“It probably happens to her all the time, poor woman. But we were at a vegan restaurant called Souen which is, I believe in the neighborhood she lives in. And we were meeting Sandy and her boyfriend, and they were really late because they had accidentally gone to the other location of the restaurant so, Brandon and I were killing time and we see her (Patti) walk by and we were like ‘Oh my God!’ so we run outside, or we start to! We get up from our table, and we realise she is about to come into the restaurant so we quickly abandon that and sit back down like children. And the hostess saw what we did and assumed she was who we were waiting for and so tried to seat her with us! And we were like ‘Oh no no! We’re just fans! We just wanted to say hi!’ She was really complimentary and really sweet. And Brandon happened to be wearing a Patti Smith t-shirt, and she said something like, ‘Oh I wish I was wearing a shirt with your face on!’ And so she went to sit down. We then all sat down and said, ‘We HAVE to get a picture.’ And she gets up to leave whilst Brandon is in the restroom, and Sandy gets up and runs out, kind of on Brandon’s behalf to see where she goes and runs back in. And by that time Brandon has come out, and we’re like ‘She left! What do we do?!’ And without stopping Brandon jets out of the restaurant and sprints down the walk, so then I’m chasing him and Sandy is chasing me, and then Brandon says ‘Wait I should stop, this is creepy!’ So we slowly mosey up and totally interrupt whatever normal day she is trying to have, and Sandy selflessly takes a photo of us with her. I recently saw her perform for the first time, although it wasn’t a standard Patti Smith show. It was poetry tribute night that she did. I was still blown away by that. And I think we may be playing a festival with her in New York, not necessarily on the same day but I’ll be there for sure.”

As someone who is fixated on lyrics and the thought process behind them, and I guess this all comes from my love for the likes of Lou Reed, Patti and Morrissey- I had to ask Dee Dee what lyric or song of hers she is the most proud of. She has written some of the most beautiful and haunting lyrics I’ve heard in a long time. The words to Coming Down will always break yet comfort me. Rest Of Our Lives is one of the most gorgeous love songs I’ve ever heard, and more recently- Trouble Is My Name is a song that really gets to you. Her way with words is gentle and the way she sings them really does reinforce the importance of them.

“I don’t know. I guess I have hard time with being that objective about things. I never feel like I write as good as I should. Especially when you have a bar you know, I’m an open Patti Smith worshipper. I go back and I read lyrics or poems of writers that I love, just to keep me in that no filler. There’s a time and a place for your Ramones and your Beatles-esque. When you can articulate something in a simple yet beautiful, compelling way – it is so moving, and she’s (Patti) a classic example. Rowland S Howard, he’s another person who I became obsessed with, his Teenage Snuff Film album. I started listening to it closely and just being massively blown away with how well written it was. End Of Daze I felt there were a few moments I was proud of. I’m in a rare spot where I don’t hate the record that I’m promoting. Not that I hate my records, but sometimes you get too close but I really enjoy playing the new record, and on the last tour it was really fun. I’m pretty proud of it.”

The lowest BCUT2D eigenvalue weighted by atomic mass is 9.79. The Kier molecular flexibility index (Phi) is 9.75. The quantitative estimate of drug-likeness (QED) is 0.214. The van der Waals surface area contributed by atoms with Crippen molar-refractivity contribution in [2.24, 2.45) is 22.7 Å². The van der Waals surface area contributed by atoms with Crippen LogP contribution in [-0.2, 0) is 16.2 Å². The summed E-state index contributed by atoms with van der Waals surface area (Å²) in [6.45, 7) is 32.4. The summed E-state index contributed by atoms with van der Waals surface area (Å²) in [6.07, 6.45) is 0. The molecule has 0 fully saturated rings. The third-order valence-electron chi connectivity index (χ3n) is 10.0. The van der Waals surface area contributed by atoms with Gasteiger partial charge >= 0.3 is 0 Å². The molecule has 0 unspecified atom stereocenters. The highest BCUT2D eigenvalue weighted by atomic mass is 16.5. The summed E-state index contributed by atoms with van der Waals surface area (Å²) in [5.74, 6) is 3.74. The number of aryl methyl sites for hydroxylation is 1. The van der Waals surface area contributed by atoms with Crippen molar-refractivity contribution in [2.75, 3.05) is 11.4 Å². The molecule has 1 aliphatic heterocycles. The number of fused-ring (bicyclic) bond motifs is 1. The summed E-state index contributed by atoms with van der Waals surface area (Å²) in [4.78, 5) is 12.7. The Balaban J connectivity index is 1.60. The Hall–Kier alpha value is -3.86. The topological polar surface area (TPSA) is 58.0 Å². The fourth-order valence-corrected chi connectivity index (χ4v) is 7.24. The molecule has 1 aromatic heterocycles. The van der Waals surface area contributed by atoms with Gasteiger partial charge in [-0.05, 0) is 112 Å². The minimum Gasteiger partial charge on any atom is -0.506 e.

Her somewhat shyness towards just how talented she is, is what makes you love the music she makes and more importantly makes you believe in it. Before Dee Dee started Dum Dum Girls, she was in Grand Ole Party where she sang and played the drums. I’m always in awe of those who can sing and drum at the same time. I’m fairly sure I’d never be able to do it. I’d probably think the drumstick was the mic and use the mic as a drumstick. I guess there’s a frustrated drummer brewing inside of me, with the urge to always tap away at a surface with anything that looks like it can make any noise. So I took this opportunity to ask Dee Dee which is more difficult out of singing and drumming, and also singing and playing the guitar.

“It’s awkward but it is easy. It’s just mechanical. It was physically harder (playing the drums) but I was probably in better shape from it. But when I played the first Dum Dum Girls show, I was too nervous to play guitar so I just sang. So for me, playing the guitar was a lot harder because I was much more a novice at it. Now I’m pretty comfortable with it. But now I put the guitar down more and sing, so I get to do that again!”

Anyone who goes to their live shows now will see Dee Dee move around more on stage without a guitar in her hands; and the way she moves on stage is like a wild cat on the prowl. Offstage, she is nothing like that- but the passion for music is still there. She, and the rest of Dum Dum Girls are a delight to see perform live, and to see the songs really come to life. I was going to type up the whole interview in one go, but I’m doing it in a couple of parts.